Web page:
CARICOM Chairman: Several airlines ready to step in for LIAT
CARICOM Chairman Dr Ralph Gonsalves
Six airlines have expressed interest to serve the gap that could be left in the wake of LIAT’s current challenges.
They include SVG Air, One Caribbean, Caribbean Airlines (CAL), interCaribbean airlines, Silver Airways and Air Antilles.
The pressing issue of regional air travel was discussed as St Vincent and the Grenadines Prime Minister Dr Ralph Gonsalves assumed Chairmanship of the Caribbean Community (CARICOM) from Outgoing Chair, Barbados Prime Minister Mia Mottley during a virtual handing over ceremony on July 3.
Dr Gonsalves says the challenge placed upon the Caribbean with respect to regional air transportation is one in the region’s hands to solve.
As chair of the transportation portfolio in the CARICOM Quasi-Cabinet, Dr Gonsalves says he has already been in touch with several airlines, the principal ones being CAL, interCaribbean, airlines, One Caribbean and SVG Air.
He says: “I believe we are going to be able to provide in a very short time a sufficiency of regional transport to serve the sub-region and ourselves safely, reliably, sustainably and reasonably priced.
I want to give that assurance to the people of the Caribbean community.”
He adds the region cannot continue to fight the future and its requisites nor look forward to the past, however nostalgic that might be.
(In picture: Twentieth special meeting of the Conference of Heads of Government of CARICOM.)
Meanwhile, Barbados Prime Minister Mia Mottley also confirmed several airlines have come forward since announcements being made about LIAT’s demise.
She says while LIAT has been a critical part of the region’s history in allowing Caribbean people to move, the airline is challenged.
Mottley says it is not an easy decision for leaders: “There also is a time when those instruments that served us well in the past might not be the right instruments for us going forward.”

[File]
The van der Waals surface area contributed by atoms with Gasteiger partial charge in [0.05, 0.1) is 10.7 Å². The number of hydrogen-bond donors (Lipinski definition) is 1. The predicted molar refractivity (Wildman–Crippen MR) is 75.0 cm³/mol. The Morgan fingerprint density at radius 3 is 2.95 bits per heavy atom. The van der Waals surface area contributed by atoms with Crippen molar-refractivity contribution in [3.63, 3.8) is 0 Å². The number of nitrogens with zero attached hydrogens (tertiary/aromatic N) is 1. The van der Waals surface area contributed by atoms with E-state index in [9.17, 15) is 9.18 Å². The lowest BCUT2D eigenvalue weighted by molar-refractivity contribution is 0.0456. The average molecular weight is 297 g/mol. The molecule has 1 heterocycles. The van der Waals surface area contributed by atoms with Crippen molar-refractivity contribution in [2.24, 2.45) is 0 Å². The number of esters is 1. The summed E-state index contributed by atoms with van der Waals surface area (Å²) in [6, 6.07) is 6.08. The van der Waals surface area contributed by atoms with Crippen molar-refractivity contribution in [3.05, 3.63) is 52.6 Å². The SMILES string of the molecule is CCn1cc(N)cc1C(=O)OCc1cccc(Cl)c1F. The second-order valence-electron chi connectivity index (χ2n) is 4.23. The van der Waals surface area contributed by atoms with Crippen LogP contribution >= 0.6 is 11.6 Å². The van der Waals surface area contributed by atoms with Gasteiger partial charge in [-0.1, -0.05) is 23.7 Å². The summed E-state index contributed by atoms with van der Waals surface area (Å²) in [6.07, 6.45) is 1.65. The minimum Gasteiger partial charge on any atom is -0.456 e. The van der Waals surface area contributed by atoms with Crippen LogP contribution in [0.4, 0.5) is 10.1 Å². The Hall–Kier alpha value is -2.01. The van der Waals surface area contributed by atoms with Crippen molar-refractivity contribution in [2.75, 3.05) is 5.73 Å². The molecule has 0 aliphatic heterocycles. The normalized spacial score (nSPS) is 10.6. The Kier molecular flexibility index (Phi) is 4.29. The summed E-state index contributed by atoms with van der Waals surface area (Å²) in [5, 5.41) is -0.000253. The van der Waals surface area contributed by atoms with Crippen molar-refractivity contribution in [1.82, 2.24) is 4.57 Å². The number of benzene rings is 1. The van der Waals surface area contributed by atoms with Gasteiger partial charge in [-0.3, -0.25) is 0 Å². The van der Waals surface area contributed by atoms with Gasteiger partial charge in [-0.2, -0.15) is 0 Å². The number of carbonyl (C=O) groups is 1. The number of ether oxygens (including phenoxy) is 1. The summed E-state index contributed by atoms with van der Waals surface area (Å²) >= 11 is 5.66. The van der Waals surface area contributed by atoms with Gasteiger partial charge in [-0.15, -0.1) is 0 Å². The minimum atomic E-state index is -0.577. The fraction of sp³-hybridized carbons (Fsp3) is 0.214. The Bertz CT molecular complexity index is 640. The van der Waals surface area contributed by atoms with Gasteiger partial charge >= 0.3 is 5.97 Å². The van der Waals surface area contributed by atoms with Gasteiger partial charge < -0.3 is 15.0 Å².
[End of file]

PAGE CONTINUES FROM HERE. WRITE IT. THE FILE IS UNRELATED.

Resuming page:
The Barbados PM states the Board of Directors because of the heavy debt load which LIAT has been carrying, has indicated it is no longer possible to trade as LIAT 1974 limited, that the company is insolvent and it needs liquidation.
Mottley says the board would have done so in fact that unless they liquidate an insolvent company, directors would be guilty of fraudulent trading.
She says: “As shareholder governments we had to respond because to do otherwise would mean providing a level of funding that we simply do not have at this time in the affairs of our community and in the affairs of our nations.”
Mottley says governments commitment remains to providing safe, reliable, affordable air travel within the Eastern Caribbean.
A report which was compiled two weeks ago has shown there are 38 airlines flying within the Caribbean community, nine of which come from outside.
The remaining 29 are predominantly in the Northern Caribbean which means in the Southern Caribbean the greatest gap exists.
The Barbados PM says she is satisfied that the six airlines which have come forward will be able to fill the immediate gap particularly given the reduced travel during the COVID-19 pandemic.
Mottley says: “We come to this moment not because there is pleasure in coming to this moment. We come as a matter of practical reality that governments must focus on keeping their citizens alive, government must focus on keeping their economies going.
If that focus can allow others to come on board and help us carry the weight, I live by the mantra many hands make light work.”
She adds Heads of Government have also agreed that those countries that are in a position to help stimulate air travel through the reduction of airline taxes should immediately reflect and see how they could revise so to do.